by: Danita Ferreira | Senior Associate
So, you recently started a business. That business is now booming, growth has been exponential, and it has become bigger than you ever imagined. So what’s the problem?
While rapid expansion can be a measure of success, it's essential to navigate this growth carefully. There are several pitfalls you could fall victim to if your business grows too fast. Heading into a year end and a new year full of resolutions, it's a good time to take stock and consider whether you have the foundations in place.
Get the structure right
Ensuring your business structure is appropriate can be the difference between smooth sailing and treacherous waters. Different legal structures have different tax/accounting considerations, so it's important to involve both your lawyer and your accountant early in the process. An incorrect structure could mean you are dealing with adverse tax or accounting consequences. Things to consider:
It is almost always easier to make structuring decisions at the outset, rather than when your business is already established and find yourself potentially needing to unwind some decisions to fix it - which can be a costly and lengthy process. It’s best to do it once and do it right.
Good governance is also key. If proceeding with a legal structure, for example, a limited liability company, take the time to ensure you understand the roles, responsibilities and duties of directors and shareholders to ensure you act in compliance with applicable laws. At this point, it may also be appropriate to put in place a shareholders' agreement and constitution for your new venture.
Protect your brand
When a company expands quickly, it might overlook protecting its most important intellectual property (IP) - its brand. Neglecting to secure protection of relevant IP can expose the business to risks of infringement, unauthorised use, loss of competitive advantage, and potential legal disputes if you end up inadvertently copying someone else's brand. Things to consider:
Robust, written contracts/terms are key
Whether you buy product from a supplier or supply your own goods/services directly to customers or on-sell to a distributor, you need to have a written contract or terms of trade. The best position you could be in is that you buy and sell on your terms rather than have unreasonable terms imposed on you - this is obviously circumstantial and will depend on who you are contracting with. So, do what you can to be in this position, invest money and time early to make sure that you have appropriate contracts or terms of trade to contract with. Things to consider:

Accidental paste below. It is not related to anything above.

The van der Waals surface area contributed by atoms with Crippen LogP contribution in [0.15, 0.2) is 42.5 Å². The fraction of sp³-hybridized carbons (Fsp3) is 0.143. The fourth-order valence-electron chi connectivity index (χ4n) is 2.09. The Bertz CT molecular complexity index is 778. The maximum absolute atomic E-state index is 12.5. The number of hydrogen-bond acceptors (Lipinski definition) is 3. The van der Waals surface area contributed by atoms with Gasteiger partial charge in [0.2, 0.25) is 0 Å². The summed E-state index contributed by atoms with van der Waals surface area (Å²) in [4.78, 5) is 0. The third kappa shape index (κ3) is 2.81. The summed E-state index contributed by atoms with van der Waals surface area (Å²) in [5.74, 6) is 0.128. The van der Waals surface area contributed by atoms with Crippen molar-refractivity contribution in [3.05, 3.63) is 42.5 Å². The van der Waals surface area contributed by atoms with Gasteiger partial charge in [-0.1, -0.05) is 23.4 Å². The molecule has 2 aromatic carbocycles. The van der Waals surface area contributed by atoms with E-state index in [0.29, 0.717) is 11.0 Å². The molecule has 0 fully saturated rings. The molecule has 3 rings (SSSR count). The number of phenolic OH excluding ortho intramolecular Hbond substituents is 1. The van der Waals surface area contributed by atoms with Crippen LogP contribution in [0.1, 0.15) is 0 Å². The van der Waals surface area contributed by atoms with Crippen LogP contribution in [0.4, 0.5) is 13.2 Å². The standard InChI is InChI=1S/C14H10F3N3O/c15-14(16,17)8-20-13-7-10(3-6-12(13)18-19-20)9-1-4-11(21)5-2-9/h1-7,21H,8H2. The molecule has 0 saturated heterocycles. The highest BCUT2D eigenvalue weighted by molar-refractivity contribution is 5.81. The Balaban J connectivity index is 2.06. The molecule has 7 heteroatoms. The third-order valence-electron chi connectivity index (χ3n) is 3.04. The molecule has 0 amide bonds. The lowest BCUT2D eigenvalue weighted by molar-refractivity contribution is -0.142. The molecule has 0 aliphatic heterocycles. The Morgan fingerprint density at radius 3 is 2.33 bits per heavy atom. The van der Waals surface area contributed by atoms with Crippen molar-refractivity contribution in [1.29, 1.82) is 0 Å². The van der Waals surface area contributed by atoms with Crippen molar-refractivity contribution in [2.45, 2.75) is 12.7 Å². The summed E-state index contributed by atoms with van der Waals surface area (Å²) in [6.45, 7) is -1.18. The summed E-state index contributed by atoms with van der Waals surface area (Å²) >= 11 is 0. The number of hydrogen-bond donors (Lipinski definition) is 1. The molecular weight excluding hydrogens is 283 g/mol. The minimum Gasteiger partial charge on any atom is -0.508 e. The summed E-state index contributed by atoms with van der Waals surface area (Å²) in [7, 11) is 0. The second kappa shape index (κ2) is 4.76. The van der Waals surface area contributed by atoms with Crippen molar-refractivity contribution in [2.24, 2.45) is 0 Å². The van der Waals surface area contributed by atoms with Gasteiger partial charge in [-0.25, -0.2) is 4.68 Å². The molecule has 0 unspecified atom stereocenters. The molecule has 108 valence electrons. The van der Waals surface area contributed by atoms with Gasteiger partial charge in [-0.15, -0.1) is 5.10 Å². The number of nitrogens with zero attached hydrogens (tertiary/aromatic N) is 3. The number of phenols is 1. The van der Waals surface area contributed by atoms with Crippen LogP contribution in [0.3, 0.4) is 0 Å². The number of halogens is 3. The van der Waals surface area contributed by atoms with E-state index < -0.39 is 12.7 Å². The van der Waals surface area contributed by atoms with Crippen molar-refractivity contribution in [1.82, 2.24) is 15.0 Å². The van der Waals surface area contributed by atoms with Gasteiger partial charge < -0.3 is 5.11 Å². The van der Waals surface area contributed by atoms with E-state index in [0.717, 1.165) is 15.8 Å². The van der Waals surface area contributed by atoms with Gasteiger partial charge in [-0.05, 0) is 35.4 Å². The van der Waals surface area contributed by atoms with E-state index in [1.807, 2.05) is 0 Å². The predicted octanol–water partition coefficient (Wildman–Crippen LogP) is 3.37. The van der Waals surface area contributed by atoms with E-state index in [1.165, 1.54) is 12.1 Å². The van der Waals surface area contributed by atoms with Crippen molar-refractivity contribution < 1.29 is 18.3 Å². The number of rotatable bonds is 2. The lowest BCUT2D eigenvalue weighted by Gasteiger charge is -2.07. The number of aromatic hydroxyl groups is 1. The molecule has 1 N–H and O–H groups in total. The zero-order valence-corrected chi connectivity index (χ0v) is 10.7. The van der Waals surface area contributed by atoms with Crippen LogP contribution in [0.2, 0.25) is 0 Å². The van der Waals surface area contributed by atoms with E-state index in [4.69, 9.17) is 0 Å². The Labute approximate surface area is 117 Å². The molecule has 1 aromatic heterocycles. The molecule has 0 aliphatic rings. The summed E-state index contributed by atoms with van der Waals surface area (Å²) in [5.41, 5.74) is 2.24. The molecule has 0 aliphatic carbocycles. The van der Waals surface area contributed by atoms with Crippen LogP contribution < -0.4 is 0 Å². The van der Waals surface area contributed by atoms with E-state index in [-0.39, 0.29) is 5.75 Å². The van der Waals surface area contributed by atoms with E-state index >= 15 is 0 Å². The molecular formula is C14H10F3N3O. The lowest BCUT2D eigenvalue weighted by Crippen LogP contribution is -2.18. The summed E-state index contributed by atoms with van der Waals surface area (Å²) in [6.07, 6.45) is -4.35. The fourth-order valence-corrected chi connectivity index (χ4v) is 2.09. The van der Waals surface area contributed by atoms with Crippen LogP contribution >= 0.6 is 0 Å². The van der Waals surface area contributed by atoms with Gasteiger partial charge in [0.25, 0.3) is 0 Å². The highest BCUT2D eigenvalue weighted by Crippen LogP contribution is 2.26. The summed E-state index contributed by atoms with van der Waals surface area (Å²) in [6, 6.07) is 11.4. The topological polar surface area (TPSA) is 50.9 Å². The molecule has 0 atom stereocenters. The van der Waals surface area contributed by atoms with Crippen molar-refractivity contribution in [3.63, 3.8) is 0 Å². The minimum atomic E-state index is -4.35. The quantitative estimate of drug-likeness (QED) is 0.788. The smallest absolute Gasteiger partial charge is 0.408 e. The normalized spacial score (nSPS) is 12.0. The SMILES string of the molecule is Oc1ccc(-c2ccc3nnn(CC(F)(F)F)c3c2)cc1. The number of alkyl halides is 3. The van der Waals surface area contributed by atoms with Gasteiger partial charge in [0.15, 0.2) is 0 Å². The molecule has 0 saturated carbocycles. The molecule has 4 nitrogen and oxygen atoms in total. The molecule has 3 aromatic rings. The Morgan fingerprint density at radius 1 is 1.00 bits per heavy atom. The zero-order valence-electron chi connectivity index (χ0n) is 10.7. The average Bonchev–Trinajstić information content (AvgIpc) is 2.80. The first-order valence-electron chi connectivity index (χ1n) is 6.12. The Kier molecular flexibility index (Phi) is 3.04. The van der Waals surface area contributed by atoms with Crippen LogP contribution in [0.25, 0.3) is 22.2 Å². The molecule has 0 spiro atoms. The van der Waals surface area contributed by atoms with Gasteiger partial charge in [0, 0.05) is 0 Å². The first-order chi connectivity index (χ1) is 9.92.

Failing to have comprehensive and legally sound contracts/terms of trade in place can lead to issues down the track; how to ensure you are paid, when can you terminate an arrangement that is not working, how do you get your money back if the supply isn't what you expected. There are endless scenarios that can be mitigated by both parties being on the same page.
Employ or engage on proper terms
With rapid growth comes an increased need for employees or contractors within your business. New Zealand has strict employment laws governing aspects such as minimum wage, working hours, employment contracts, and health and safety. Ensuring that any employees or contractors you engage are on appropriate terms for their role will save you time and money in the long run. Things to consider:
Like building your dream house, rapid business growth can be exciting, but it can also go wrong if the foundations aren't strong or if you build in the wrong place. If you are thinking of setting up a business, or have recently set up a business, get your lawyer and accountant on board early - and together. This gives you the opportunity to focus on the "business" bit (which you are good at) while we, along with your accountants, focus on the legal and accounting bits (which we are good at).
Let's not forget the reputational advantages of legal protection and having sound written documentation in place. If you feel like this article has raised a question for you, we would love to hear from you. Let's chat!Disclaimer